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Re: Reorganising RFC2616 [was: Revising RFC2616 - what's happening]

From: Roy T. Fielding <fielding@gbiv.com>
Date: Fri, 20 Oct 2006 16:56:04 -0700
Message-Id: <C9CEF98B-6E00-4232-9C46-F02B45A9DEE5@gbiv.com>
Cc: Bjoern Hoehrmann <derhoermi@gmx.net>, HTTP Working Group <ietf-http-wg@w3.org>
To: Mark Nottingham <mnot@mnot.net>

On Oct 20, 2006, at 2:36 PM, Mark Nottingham wrote:
> On 2006/10/20, at 11:55 AM, Roy T. Fielding wrote:
>
>> If that is what the community wanted, people would have reviewed  
>> Jim's draft.
>
> The community of HTTP  implementors today is different than it was  
> in either 2003 or 1999. I think many implementers don't have the  
> context of the WG at the time of publication, and are confused by  
> the assumptions baked into the document. Many of the problems that  
> people are tripping across could be fixed by a few extra words, not  
> a wholesale re-org.
>
> Furthermore, from what I understand there were a number of long- 
> running disagreements that were buried in the interest of getting  
> 2616 out. While it might be easier for you if you were given carte  
> blanche to re-write HTTP, I'm not convinced those disagreements  
> wouldn't resurface, dragging out the process considerably, or  
> causing the effort to fail.

I am sure that they would resurface, assuming that the same people  
hadn't
changed their minds given implementation experience, but they can be  
resolved
via the usual working group consensus process if the chair has the will
to enforce it.  That means nothing goes in the draft until it is proven
to be implemented, anything that wasn't implemented (aside from open
extensibility provisions) gets removed, and consensus is determined by
the implementations rather than just the number of opinions.

The biggest unresolved issue between the editors was whether to call
the payload a "representation" (as I had been doing for ages) or  
"instance"
as desired by Jeff Mogul.  We had good reasons for disagreeing, and Jim
decided not to use either, so that is all that can be said about it.
You know exactly what I would call it if I rewrote the spec.

> Those are the concerns that I have. If people want a drastic re- 
> org, it's achievable in a bounded amount of time, and there are  
> enough people willing to do the work, great (personally, I've  
> always wanted to see a more comprehensive, clearly organised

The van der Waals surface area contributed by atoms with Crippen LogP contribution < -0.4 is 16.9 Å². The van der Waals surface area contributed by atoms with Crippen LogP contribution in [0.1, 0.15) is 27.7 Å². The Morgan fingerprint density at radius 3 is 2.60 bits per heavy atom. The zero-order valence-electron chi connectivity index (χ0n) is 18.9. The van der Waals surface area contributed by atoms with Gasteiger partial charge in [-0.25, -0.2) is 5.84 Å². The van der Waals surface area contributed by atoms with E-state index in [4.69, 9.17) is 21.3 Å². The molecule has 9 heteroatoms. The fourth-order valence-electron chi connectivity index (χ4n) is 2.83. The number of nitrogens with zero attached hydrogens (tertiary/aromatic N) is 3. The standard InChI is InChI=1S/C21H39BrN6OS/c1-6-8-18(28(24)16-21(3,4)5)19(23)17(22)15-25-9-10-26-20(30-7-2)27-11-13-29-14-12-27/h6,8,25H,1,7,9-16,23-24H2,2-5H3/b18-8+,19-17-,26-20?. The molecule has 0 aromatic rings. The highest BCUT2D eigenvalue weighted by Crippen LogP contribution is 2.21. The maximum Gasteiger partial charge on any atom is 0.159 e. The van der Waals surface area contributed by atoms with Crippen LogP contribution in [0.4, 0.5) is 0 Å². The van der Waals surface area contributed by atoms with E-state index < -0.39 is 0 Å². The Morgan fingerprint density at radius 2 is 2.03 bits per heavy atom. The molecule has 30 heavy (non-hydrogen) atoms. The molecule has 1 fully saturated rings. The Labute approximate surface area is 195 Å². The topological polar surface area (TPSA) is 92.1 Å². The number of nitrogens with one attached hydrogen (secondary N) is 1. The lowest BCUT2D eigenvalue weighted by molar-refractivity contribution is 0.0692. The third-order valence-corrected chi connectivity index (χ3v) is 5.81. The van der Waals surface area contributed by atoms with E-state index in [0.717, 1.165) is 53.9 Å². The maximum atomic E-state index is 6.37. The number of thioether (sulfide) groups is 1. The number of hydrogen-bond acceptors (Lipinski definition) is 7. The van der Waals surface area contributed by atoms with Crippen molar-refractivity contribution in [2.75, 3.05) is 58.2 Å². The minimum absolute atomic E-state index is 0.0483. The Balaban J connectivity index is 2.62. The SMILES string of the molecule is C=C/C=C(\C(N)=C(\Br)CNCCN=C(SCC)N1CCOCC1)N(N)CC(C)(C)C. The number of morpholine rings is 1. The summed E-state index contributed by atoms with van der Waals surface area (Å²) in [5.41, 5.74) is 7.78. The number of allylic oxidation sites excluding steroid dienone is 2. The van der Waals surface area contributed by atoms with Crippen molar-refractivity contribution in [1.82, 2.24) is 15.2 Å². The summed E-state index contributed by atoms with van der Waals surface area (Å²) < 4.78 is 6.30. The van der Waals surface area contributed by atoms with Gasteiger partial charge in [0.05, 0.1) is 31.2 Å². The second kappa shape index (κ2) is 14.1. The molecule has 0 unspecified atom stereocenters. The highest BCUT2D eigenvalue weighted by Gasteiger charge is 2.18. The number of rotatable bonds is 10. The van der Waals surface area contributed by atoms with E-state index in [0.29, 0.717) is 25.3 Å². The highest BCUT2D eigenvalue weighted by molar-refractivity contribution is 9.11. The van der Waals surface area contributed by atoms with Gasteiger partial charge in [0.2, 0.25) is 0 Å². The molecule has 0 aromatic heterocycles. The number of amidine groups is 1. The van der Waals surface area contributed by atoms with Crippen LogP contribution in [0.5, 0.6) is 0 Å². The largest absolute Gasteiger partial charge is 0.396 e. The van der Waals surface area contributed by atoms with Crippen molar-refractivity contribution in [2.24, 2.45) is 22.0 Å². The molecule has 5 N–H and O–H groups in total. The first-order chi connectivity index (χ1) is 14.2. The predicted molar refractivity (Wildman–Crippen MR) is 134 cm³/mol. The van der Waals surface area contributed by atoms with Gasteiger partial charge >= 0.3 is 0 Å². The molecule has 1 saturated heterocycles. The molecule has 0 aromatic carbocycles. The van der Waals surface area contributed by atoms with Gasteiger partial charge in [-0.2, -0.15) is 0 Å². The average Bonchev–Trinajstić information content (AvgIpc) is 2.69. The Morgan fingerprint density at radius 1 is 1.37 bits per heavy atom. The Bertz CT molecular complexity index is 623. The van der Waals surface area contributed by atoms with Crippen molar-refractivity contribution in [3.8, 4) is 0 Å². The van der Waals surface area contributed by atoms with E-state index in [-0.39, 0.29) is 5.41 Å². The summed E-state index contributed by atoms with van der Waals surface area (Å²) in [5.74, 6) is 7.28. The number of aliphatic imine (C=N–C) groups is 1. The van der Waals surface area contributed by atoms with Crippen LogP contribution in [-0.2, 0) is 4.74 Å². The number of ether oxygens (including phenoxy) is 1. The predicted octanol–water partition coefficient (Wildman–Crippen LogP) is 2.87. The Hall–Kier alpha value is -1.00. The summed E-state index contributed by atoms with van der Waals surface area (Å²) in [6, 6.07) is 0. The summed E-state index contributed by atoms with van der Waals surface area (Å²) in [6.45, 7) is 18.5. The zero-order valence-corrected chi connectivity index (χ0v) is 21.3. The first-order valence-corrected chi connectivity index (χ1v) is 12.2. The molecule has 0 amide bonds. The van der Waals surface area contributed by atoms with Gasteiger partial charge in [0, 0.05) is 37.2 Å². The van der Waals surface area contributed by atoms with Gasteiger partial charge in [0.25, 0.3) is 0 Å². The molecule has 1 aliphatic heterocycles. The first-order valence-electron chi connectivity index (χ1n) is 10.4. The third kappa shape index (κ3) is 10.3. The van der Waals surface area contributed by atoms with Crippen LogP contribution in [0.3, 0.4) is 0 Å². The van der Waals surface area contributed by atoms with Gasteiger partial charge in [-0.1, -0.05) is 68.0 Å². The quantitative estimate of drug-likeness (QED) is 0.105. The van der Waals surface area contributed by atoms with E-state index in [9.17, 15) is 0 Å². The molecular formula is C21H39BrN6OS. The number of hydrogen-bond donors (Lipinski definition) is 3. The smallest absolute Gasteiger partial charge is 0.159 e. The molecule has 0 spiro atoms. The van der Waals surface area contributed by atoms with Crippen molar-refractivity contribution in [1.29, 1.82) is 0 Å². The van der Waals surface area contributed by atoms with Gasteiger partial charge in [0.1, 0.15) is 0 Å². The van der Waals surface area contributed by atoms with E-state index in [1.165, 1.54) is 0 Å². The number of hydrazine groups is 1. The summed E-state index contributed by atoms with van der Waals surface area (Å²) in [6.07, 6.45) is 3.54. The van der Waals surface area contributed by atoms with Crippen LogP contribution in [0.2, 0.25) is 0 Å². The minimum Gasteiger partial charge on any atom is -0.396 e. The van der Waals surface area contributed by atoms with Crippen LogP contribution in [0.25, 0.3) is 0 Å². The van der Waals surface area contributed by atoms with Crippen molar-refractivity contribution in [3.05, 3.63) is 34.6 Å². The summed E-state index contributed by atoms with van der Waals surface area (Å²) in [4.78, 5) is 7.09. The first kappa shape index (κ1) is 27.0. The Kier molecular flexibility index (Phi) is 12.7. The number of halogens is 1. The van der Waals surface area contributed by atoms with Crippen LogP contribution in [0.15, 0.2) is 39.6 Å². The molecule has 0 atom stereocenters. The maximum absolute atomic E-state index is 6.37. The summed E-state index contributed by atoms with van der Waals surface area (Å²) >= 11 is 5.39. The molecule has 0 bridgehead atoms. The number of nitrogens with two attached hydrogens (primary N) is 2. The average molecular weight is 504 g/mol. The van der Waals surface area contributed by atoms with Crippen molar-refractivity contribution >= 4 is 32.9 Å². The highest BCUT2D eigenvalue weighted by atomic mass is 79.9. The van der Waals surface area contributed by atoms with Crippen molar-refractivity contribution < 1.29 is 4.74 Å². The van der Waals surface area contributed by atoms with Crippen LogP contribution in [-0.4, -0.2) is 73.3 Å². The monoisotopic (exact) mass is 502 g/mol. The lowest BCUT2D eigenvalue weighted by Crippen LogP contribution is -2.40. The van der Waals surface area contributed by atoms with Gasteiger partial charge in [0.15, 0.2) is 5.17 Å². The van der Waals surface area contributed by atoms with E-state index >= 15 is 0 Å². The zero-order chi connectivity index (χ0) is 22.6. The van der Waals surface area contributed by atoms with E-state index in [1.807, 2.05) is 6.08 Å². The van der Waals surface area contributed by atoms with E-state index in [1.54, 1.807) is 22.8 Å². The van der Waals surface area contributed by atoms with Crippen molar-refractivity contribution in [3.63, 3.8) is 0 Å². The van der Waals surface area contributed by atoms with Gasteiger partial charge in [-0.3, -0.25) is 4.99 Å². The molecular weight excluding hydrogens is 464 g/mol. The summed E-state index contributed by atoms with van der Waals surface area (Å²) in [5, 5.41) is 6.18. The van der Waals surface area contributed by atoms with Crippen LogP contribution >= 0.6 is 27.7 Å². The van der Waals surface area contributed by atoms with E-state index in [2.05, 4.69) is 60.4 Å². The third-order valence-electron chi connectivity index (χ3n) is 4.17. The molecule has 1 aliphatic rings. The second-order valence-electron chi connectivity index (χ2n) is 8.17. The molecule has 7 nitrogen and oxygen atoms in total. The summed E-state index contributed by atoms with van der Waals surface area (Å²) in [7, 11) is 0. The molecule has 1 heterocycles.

> document). However, so far only you and Bjoern have expressed  
> interest in doing that now. OTOH, much of the feedback that I got  
> when floating the idea of revising 2616 was concerned with  
> overambition. An apt quote is "the enemy of the good is the perfect."
>
> Roy, perhaps it would be helpful if you gave a sketch of the  
> changes you have in mind, so that people have a better idea of what  
> we're talking about here, and get a broader public response.

As I said on March 6, 2006:

>> On Mar 6, 2006, at 10:39 AM, Jim Gettys wrote:
>>
>>> Still doesn't solve the problem of getting people to *read* and  
>>> *verify*
>>> the results, which is the fundamental sticking point, IMHO.  So  
>>> far, no
>>> promises from anyone I've heard.
>>
>> It isn't worth the effort.  The minimum tasks for an update include
>> re-specifying the grammar using the now-standard IETF BNF notation  
>> and
>> the RFC 3986 rules for URIs, and then split the specification into
>> readable drafts on message syntax, http/https URIs, caching, and
>> content negotiation.  I don't see that happening any time soon, since
>> it makes more sense to let MIME be updated first.

Nothing has changed between then and now.

>> It is ridiculous that we have to waste our time reviewing an  
>> unreadable document.
>
> I'm a little surprised by that.
>
> If you've already implemented 2616, and a diff to the new document  
> is small, it should be simple to find any changes that you need to  
> make. However, if the document is radically different, it seems  
> that you'd need to evaluate the new spec line-by-line to verify  
> that you're conformant.

The minimal changes will end up changing every line of BNF, so your
theory about this revision being identifiable from the diffs will
not be true.

Have I implemented 2616?  Why do you think there were so many editorial
mistakes, like entire paragraphs missing their first character, when  
2616
was submitted to the RFC editor?  Why do you think the RFC editor didn't
find those errors before publication?  The answer to all of those  
questions
is that NOBODY, not even the document authors, read the final submission
sufficiently to notice anything -- our eyes glazed over before we got  
that
far in the spec.  It was simply too big and the timing was wrong and the
whole "minor fixes for update to Draft Standard" was rushed through,  
while
I was trying to advance to candidacy, because any real editorial effort
was considered "too risky".

> Certainly, the changes need to be weighed for interactions with the  
> rest of the document, but that's true in either case. Are you  
> saying that the document is so unintelligible as to justify the  
> effort of coming to consensus on a whole new formulation (see above)?

Yes!  I've been saying that since 1998, ever since section 13 was added
with 25 pages of very obscure and hard to read requirements.

....Roy
Received on Friday, 20 October 2006 23:55:58 GMT

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